The Dutch oven is often an overlooked piece of kitchen cookware, but there are a ton of reasons why your kitchen should have one. This handy and useful cooking gadget performs multiple culinary feats -- it can bake bread, slow cook stew, roast meat and even fry chicken. With all that a Dutch oven can do, it is a must-have for cooks of all skill levels.
The Dutch oven was invented in the early 1700s, and though it has changed a bit over the centuries, it is still a durable, well-used and loved kitchen essential. Originally crafted for outdoor use over open flames, it was also widely used in fireplaces and had feet to hold the pot above the coals and a concave lid to place more hot coals on top. This created a more balanced heating method.
Dutch ovens are large, deep cast iron, ceramic, aluminum or enamel pots with close-fitting lids that are able to withstand high temperatures. A good Dutch oven will have thick walls and a heavy feel. Today, they can be used on top of the stove, in the oven or over a fire. They're known for cooking foods with an even, steady heat. A Dutch oven also allows the cook to use various cooking methods in one recipe; it can easily be transferred from stovetop to oven or vice versa.
For use on the stovetop, a Dutch oven with a flat bottom is best. This type of kitchen appliance lets the cook create a stew from scratch without having to use multiple pots. Simply sear the meat in the Dutch oven, deglaze the pot with water, broth or wine and add in the rest of the stew ingredients. None of the flavor from the sear is lost, and the Dutch oven will slow cook the stew to perfection. This method is also used to cook soup, simmer sauce, slow cook chili or beans, sauté vegetables, create stir-fries, fry bacon or sausages, braise meat or cook eggs and a myriad of other foods. With a Dutch oven, you can also start a casserole on the stovetop and finish cooking it in the oven.
Aside from finishing off a casserole in the oven, a flat-bottomed Dutch oven can bake a wide variety of dishes. Often used to slow roast chicken, a Dutch oven can also roast potatoes, tenderize tough vegetables and dry roast nuts. It does not need to be used for just savory umami foods, either. Bake a fruit cobbler, a giant chocolate chip cookie, sweet cornbread, pies or cheesecake. Dutch ovens can also be used to bake bread, biscuits or the brunch favorite Dutch baby, a sort of thick, baked pancake.
The Dutch oven with short legs is made to be placed over hot coals. For this type of Dutch oven, the lid is either flat or slightly concave so you can place hot coals on top of the oven and achieve an even bake. A flat-bottomed Dutch oven can be used as well, but it should be placed on top of bricks so the bottom does not touch the hot coals directly. However, not all models are campfire compatible. Baking over coals achieves the same effect as cooking on a stovetop, and adding coals to the lid is the same as sticking the dish in the oven.
Cleaning a Dutch oven depends on what it is made from. A cast iron Dutch oven requires special treatment -- a pre-seasoned cast iron pot (meaning it is covered in vegetable oil for use) needs to be washed in warm water with a soft sponge and thoroughly dried. Once dried, apply a thin coat of oil and store for later use. An unseasoned cast iron pot needs to be seasoned before use, but most cast iron Dutch ovens come pre-seasoned.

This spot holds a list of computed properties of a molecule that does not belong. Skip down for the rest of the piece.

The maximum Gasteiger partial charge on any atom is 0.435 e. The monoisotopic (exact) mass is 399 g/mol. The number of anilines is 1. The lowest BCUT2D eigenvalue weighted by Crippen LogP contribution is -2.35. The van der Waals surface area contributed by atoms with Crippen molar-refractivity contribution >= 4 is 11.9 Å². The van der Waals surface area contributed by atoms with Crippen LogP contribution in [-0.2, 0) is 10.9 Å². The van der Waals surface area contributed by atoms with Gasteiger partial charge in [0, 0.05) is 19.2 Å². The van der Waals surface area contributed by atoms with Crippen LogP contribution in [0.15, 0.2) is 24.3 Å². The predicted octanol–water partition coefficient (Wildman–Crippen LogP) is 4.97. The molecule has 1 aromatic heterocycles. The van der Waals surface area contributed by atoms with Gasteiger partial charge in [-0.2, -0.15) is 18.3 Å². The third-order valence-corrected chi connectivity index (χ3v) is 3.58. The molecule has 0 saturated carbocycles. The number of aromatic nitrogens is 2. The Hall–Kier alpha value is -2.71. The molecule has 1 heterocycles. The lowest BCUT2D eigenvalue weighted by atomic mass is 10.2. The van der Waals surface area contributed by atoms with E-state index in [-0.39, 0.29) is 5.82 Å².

For an enamel coated cast iron Dutch oven cleans the traditional way, simply use soap and warm water. Hand washing is recommended for helping the cookware to last longer. For stubborn messes, use a nylon scrub, as metal or wire may chip or scratch the finish.
Like most kitchen appliances, Dutch ovens vary in quality and price. For those looking to use a Dutch oven regularly, purchasing a higher-end model might suit best. For those who wish to use it only occasionally, a more economical Dutch oven will do the job.
Le Creuset has been rated one of the best Dutch ovens on the market. Ranging in price from about $140 to $350, it is also one of the most expensive. But there isn't much this French cookware can't do. The core of the oven is cast iron, which is then covered in enamel. This combination allows for even heating, exposure to high temperatures and protection against acidic foods. Sometimes referred to as a French oven, this enamel coated cast iron appliance comes in a variety of bright colors to enhance kitchen décor.
Lodge has been in business for more than 100 years and is a large manufacturer of cast iron. Prices for Dutch ovens range depending on size, but none exceed $120. This Dutch oven is porcelain-enamel coated cast iron and can handle high temperatures. The porcelain-enamel finish is chip-resistant with a smooth glass surface.
For those who will be doing most of their Dutch oven cooking in the great outdoors, Lodge also ranks at the top for campfire-approved ovens. This cast iron cookware can withstand extremely high temperatures and is great for both campfires and the fireplace. The lid is equipped to hold hot coals and can even be inverted to use as a griddle. Lodge's camp Dutch oven is pre-seasoned and ready to use immediately. And at just $60, this tough cast iron is guaranteed to last for generations.